A Worthwhile Challenge


Although many students about to embark upon their higher education pathway are not made aware of it, there are now many universities which offer the chance to study a language at degree level from scratch.

Whilst it certainly is a challenge to successfully learn a new tongue at university with absolutely no prior knowledge of it, the benefits of doing so are manifold and not only develop highly valued skills but provide a rich cultural experience.

Such degrees, for example Mandarin, are very comprehensive and also include a year of living in the native country, a year of immersion that could not be gained from studying alone. They aim to provide the student with a thorough grounding of the language and the cultural aspects that make it more than just learning to communicate.


Languages in the Working World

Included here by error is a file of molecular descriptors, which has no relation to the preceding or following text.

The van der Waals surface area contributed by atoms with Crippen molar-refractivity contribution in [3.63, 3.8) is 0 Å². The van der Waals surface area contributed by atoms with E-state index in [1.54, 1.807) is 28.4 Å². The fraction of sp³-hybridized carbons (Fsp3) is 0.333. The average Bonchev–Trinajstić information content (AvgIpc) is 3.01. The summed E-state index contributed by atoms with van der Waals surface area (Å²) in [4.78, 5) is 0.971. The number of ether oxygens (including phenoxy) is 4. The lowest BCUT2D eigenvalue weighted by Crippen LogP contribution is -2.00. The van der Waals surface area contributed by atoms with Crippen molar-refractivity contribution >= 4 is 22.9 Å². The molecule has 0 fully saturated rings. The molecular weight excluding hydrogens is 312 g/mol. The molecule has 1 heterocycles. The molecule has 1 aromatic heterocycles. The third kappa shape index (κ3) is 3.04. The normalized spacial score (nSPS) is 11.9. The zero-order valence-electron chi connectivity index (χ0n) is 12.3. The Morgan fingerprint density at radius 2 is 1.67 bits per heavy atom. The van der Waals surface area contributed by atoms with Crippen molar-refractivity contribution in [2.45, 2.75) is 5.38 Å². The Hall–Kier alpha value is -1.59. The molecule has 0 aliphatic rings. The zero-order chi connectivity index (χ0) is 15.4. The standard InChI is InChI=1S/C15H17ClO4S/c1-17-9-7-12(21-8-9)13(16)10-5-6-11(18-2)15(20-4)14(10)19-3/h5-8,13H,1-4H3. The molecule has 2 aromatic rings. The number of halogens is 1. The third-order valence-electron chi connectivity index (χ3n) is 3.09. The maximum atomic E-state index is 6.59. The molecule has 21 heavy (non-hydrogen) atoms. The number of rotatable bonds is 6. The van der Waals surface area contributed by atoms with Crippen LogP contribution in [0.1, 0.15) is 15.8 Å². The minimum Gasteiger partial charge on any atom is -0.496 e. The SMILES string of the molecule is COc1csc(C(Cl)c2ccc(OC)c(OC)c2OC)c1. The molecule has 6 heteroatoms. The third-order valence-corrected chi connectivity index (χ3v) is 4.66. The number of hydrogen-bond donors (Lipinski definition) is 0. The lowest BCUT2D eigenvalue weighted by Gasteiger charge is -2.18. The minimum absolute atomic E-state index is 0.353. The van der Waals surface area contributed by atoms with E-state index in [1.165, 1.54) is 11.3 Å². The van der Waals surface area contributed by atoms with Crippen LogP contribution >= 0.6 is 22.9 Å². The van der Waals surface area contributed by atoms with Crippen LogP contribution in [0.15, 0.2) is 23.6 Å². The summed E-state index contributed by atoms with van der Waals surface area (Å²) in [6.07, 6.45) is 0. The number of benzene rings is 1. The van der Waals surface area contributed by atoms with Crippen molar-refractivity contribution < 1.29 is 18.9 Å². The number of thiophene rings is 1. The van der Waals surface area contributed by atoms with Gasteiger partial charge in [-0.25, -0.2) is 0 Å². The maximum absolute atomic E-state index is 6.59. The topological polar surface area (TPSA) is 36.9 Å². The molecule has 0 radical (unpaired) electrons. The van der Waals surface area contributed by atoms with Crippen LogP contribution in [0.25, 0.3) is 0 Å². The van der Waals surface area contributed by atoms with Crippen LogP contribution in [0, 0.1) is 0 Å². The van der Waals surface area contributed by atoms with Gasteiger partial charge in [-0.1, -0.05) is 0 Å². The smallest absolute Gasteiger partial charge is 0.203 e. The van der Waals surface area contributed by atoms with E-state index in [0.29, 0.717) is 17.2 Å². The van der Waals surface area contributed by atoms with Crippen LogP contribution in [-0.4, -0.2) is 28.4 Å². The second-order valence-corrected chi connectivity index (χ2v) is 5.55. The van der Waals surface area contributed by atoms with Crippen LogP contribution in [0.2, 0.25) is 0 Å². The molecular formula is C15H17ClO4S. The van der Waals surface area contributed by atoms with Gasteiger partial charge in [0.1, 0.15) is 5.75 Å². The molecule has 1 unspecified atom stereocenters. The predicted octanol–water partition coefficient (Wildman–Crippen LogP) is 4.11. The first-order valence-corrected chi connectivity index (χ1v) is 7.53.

Learning a language is solid proof of self-discipline, which is a favourable asset for employers. It requires dedication, and a variety of applicable skills; learning grammar shows knowledge of structures and the ability to apply them, a broad vocabulary shows creativity and resourcefulness and speaking the language well shows strong communication skills.


Interestingly, students deciding to take on languages at university declined rapidly following the rise in tuition fees, with a 21.5% drop in applications to non-European languages. This certainly makes multilingual graduates even more valuable to employers, as languages remain ever important for the success of the UK economy and, in the current employment climate, such skills are likely to give jobseekers the advantage over other candidates. It can help you find work abroad, for a translation company or as an interpreter.


Which One to Choose?


Whilst selecting a less commonly spoken language may give you great leverage in some situations, for example a company looking for a native English speaker who is fluent in Burmese will have a far more select pool of candidates to choose from than one fluent in French or Spanish, the fact of the matter is that these jobs will be much more difficult to come by.


See the full article by Rebecca Ratcliffe here:



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